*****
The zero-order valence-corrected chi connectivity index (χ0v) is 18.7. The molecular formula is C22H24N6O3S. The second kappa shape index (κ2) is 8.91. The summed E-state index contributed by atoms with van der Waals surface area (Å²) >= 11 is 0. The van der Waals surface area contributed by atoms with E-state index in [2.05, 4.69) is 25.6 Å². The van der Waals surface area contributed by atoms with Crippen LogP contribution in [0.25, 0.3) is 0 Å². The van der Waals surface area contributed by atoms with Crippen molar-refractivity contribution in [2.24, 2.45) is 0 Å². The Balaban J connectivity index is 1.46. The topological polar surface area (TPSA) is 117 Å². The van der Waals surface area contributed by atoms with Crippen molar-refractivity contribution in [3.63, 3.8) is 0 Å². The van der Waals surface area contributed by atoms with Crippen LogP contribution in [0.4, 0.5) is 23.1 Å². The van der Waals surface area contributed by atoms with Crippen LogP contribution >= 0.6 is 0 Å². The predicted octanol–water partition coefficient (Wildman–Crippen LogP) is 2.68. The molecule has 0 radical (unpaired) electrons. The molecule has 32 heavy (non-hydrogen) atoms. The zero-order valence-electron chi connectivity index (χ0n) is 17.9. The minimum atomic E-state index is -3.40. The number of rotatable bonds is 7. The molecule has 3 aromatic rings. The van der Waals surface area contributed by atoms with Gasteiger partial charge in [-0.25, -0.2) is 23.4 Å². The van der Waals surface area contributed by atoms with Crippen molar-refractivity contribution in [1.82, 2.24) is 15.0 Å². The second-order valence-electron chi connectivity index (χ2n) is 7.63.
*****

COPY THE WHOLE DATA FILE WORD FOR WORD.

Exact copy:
The zero-order valence-corrected chi connectivity index (χ0v) is 18.7. The molecular formula is C22H24N6O3S. The second kappa shape index (κ2) is 8.91. The summed E-state index contributed by atoms with van der Waals surface area (Å²) >= 11 is 0. The van der Waals surface area contributed by atoms with E-state index in [2.05, 4.69) is 25.6 Å². The van der Waals surface area contributed by atoms with Crippen LogP contribution in [0.25, 0.3) is 0 Å². The van der Waals surface area contributed by atoms with Crippen molar-refractivity contribution in [2.24, 2.45) is 0 Å². The Balaban J connectivity index is 1.46. The topological polar surface area (TPSA) is 117 Å². The van der Waals surface area contributed by atoms with Crippen molar-refractivity contribution in [3.63, 3.8) is 0 Å². The van der Waals surface area contributed by atoms with Crippen LogP contribution in [0.4, 0.5) is 23.1 Å². The van der Waals surface area contributed by atoms with Crippen LogP contribution >= 0.6 is 0 Å². The predicted octanol–water partition coefficient (Wildman–Crippen LogP) is 2.68. The molecule has 0 radical (unpaired) electrons. The molecule has 32 heavy (non-hydrogen) atoms. The zero-order valence-electron chi connectivity index (χ0n) is 17.9. The minimum atomic E-state index is -3.40. The number of rotatable bonds is 7. The molecule has 3 aromatic rings. The van der Waals surface area contributed by atoms with Gasteiger partial charge in [-0.25, -0.2) is 23.4 Å². The van der Waals surface area contributed by atoms with Crippen molar-refractivity contribution in [1.82, 2.24) is 15.0 Å². The second-order valence-electron chi connectivity index (χ2n) is 7.63.